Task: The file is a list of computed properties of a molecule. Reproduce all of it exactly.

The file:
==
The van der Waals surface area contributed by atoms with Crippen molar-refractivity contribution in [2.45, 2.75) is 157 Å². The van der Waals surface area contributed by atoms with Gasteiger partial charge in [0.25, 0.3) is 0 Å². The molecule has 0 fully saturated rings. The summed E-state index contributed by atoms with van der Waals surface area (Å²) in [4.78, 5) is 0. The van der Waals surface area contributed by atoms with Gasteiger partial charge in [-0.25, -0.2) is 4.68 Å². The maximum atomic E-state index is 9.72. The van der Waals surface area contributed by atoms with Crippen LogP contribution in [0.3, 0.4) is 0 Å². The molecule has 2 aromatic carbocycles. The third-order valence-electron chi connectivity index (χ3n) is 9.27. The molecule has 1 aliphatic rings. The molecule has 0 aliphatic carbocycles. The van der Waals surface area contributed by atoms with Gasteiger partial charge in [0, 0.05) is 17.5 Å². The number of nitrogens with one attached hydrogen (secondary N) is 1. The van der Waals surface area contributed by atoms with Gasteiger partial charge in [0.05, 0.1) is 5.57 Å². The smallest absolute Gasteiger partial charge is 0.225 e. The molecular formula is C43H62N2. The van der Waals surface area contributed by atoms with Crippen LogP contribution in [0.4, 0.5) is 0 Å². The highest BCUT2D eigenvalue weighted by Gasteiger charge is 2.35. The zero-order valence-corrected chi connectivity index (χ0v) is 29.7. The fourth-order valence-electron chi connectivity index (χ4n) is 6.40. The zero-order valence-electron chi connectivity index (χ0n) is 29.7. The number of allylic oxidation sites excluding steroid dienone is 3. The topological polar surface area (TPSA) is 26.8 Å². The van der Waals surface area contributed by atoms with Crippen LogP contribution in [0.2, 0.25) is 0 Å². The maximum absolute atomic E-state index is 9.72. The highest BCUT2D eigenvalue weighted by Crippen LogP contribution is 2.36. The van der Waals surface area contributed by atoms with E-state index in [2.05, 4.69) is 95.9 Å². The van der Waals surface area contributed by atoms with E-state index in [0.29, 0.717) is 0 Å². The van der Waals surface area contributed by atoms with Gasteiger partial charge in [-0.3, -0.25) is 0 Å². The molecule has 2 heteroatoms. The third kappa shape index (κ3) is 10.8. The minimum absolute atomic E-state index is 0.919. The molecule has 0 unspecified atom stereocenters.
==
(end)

The van der Waals surface area contributed by atoms with Crippen molar-refractivity contribution in [2.45, 2.75) is 157 Å². The van der Waals surface area contributed by atoms with Gasteiger partial charge in [0.25, 0.3) is 0 Å². The molecule has 0 fully saturated rings. The summed E-state index contributed by atoms with van der Waals surface area (Å²) in [4.78, 5) is 0. The van der Waals surface area contributed by atoms with Gasteiger partial charge in [-0.25, -0.2) is 4.68 Å². The maximum atomic E-state index is 9.72. The van der Waals surface area contributed by atoms with Crippen LogP contribution in [0.3, 0.4) is 0 Å². The molecule has 2 aromatic carbocycles. The third-order valence-electron chi connectivity index (χ3n) is 9.27. The molecule has 1 aliphatic rings. The molecule has 0 aliphatic carbocycles. The van der Waals surface area contributed by atoms with Gasteiger partial charge in [0, 0.05) is 17.5 Å². The number of nitrogens with one attached hydrogen (secondary N) is 1. The van der Waals surface area contributed by atoms with Gasteiger partial charge in [0.05, 0.1) is 5.57 Å². The smallest absolute Gasteiger partial charge is 0.225 e. The molecular formula is C43H62N2. The van der Waals surface area contributed by atoms with Crippen LogP contribution in [0.4, 0.5) is 0 Å². The highest BCUT2D eigenvalue weighted by Gasteiger charge is 2.35. The zero-order valence-corrected chi connectivity index (χ0v) is 29.7. The fourth-order valence-electron chi connectivity index (χ4n) is 6.40. The zero-order valence-electron chi connectivity index (χ0n) is 29.7. The number of allylic oxidation sites excluding steroid dienone is 3. The topological polar surface area (TPSA) is 26.8 Å². The van der Waals surface area contributed by atoms with Crippen LogP contribution in [0.2, 0.25) is 0 Å². The maximum absolute atomic E-state index is 9.72. The highest BCUT2D eigenvalue weighted by Crippen LogP contribution is 2.36. The van der Waals surface area contributed by atoms with E-state index in [2.05, 4.69) is 95.9 Å². The van der Waals surface area contributed by atoms with E-state index in [0.29, 0.717) is 0 Å². The van der Waals surface area contributed by atoms with Gasteiger partial charge in [-0.3, -0.25) is 0 Å². The molecule has 2 heteroatoms. The third kappa shape index (κ3) is 10.8. The minimum absolute atomic E-state index is 0.919. The molecule has 0 unspecified atom stereocenters.